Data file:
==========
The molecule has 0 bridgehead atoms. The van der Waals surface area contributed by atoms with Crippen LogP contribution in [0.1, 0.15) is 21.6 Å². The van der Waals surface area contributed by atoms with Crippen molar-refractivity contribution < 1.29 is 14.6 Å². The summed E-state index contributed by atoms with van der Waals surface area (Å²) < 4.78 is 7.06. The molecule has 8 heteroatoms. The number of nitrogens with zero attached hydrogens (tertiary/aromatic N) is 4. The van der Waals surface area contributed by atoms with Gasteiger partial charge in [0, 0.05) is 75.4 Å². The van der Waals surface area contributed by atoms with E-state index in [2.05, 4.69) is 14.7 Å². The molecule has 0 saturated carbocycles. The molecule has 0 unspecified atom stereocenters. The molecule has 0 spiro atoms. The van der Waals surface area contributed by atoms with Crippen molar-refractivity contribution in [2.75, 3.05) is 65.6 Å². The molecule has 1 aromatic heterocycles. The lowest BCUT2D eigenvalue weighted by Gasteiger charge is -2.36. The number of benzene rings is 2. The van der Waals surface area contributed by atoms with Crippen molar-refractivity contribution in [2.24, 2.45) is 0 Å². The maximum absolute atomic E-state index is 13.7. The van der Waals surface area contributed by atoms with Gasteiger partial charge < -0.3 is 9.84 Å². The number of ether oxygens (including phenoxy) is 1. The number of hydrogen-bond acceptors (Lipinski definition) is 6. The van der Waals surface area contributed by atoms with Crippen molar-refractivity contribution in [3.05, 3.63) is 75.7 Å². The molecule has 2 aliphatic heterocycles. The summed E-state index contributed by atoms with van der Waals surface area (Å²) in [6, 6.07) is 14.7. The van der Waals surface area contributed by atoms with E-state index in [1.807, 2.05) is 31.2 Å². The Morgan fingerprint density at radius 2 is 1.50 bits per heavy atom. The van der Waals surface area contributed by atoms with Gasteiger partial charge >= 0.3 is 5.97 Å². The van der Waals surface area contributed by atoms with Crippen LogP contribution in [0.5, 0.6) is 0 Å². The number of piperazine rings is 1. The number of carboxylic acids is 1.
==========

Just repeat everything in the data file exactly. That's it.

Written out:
The molecule has 0 bridgehead atoms. The van der Waals surface area contributed by atoms with Crippen LogP contribution in [0.1, 0.15) is 21.6 Å². The van der Waals surface area contributed by atoms with Crippen molar-refractivity contribution < 1.29 is 14.6 Å². The summed E-state index contributed by atoms with van der Waals surface area (Å²) < 4.78 is 7.06. The molecule has 8 heteroatoms. The number of nitrogens with zero attached hydrogens (tertiary/aromatic N) is 4. The van der Waals surface area contributed by atoms with Gasteiger partial charge in [0, 0.05) is 75.4 Å². The van der Waals surface area contributed by atoms with E-state index in [2.05, 4.69) is 14.7 Å². The molecule has 0 saturated carbocycles. The molecule has 0 unspecified atom stereocenters. The molecule has 0 spiro atoms. The van der Waals surface area contributed by atoms with Crippen molar-refractivity contribution in [2.75, 3.05) is 65.6 Å². The molecule has 1 aromatic heterocycles. The lowest BCUT2D eigenvalue weighted by Gasteiger charge is -2.36. The number of benzene rings is 2. The van der Waals surface area contributed by atoms with Crippen molar-refractivity contribution in [2.24, 2.45) is 0 Å². The maximum absolute atomic E-state index is 13.7. The van der Waals surface area contributed by atoms with Gasteiger partial charge < -0.3 is 9.84 Å². The number of ether oxygens (including phenoxy) is 1. The number of hydrogen-bond acceptors (Lipinski definition) is 6. The van der Waals surface area contributed by atoms with Crippen molar-refractivity contribution in [3.05, 3.63) is 75.7 Å². The molecule has 2 aliphatic heterocycles. The summed E-state index contributed by atoms with van der Waals surface area (Å²) in [6, 6.07) is 14.7. The van der Waals surface area contributed by atoms with E-state index in [1.807, 2.05) is 31.2 Å². The Morgan fingerprint density at radius 2 is 1.50 bits per heavy atom. The van der Waals surface area contributed by atoms with Gasteiger partial charge >= 0.3 is 5.97 Å². The van der Waals surface area contributed by atoms with Crippen LogP contribution in [0.5, 0.6) is 0 Å². The number of piperazine rings is 1. The number of carboxylic acids is 1.